Irony is the use of words to express something different and often opposite to its literal meaning and it is a device that plays a major role in revealing the theme of a literary work. In Inferno, written by Niven and Pournelle, the main character, Allan Carpentier, travels into the depths of hell and finally escapes when he realizes who he is. Throughout his journey, the other people in hell do not want to accept that they are there, which in turn, is the reason they cannot leave hell. Those people could not accept who they really were as individuals and therefore could not move on. In the novel Invisible Man by Ralph Ellison, irony is used to express the meaning of different situations and the true feelings of characters. By using irony throughout the novel, Ellison is able to express his theme through the main character, the invisible man. The narrator begins the story by telling the reader he knows, “I am invisible, understand, simply because people refuse to see me” (Ellison, 3). The narrator shows he has found himself. After the narrator’s experiences through symbols, individuals, and institutions, he reflects and says, “I am nobody but myself” (15). By exploring the invisible man’s reactions to his experiences relayed by irony, the theme of invisibility is revealed and the narrator finds self-acceptance.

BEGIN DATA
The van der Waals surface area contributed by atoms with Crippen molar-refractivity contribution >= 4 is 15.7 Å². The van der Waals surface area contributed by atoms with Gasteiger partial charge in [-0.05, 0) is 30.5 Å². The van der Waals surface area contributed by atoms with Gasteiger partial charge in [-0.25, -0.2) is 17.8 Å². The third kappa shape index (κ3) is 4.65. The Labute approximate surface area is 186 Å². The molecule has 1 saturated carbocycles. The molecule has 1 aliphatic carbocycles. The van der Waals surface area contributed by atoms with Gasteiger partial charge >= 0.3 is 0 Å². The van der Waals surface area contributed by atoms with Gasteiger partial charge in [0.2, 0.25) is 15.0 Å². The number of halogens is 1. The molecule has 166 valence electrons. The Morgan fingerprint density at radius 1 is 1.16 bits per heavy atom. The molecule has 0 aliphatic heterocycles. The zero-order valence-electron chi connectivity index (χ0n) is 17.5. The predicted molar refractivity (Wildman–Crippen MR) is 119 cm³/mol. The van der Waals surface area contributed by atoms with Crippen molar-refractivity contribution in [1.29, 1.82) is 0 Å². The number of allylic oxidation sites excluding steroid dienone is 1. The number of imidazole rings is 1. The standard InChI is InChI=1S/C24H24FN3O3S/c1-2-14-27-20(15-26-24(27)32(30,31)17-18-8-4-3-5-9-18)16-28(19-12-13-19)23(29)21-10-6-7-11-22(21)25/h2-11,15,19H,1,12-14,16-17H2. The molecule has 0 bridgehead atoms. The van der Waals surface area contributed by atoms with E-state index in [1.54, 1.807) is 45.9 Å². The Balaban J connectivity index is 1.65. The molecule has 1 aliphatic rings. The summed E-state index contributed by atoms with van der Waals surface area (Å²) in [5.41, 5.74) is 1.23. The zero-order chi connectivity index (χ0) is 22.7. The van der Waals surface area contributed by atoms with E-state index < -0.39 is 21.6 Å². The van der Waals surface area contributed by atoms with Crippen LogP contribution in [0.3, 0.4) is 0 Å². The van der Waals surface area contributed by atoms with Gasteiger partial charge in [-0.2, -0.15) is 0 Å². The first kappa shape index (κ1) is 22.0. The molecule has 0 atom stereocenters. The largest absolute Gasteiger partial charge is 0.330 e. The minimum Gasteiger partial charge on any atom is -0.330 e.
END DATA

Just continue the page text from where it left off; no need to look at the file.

As the narrator begins his quest for self-realization, Ellison shows the reader the narrator’s inability to see the situation he is in. First he attends the Battle Royal, where the men that will be giving the scholarship to the narrator, force him to make a speech. The narrator explains his situation by saying, “The blindfolds were put on” (21). The narrator cannot see the people he is speaking to. It is ironic because the narrator is trying to make a speech in a situation where he is unaware that the men are taking him seriously. Though the narrator is persistent to prove himself to these men, Ellison shows that they are not interested in what... [continues]
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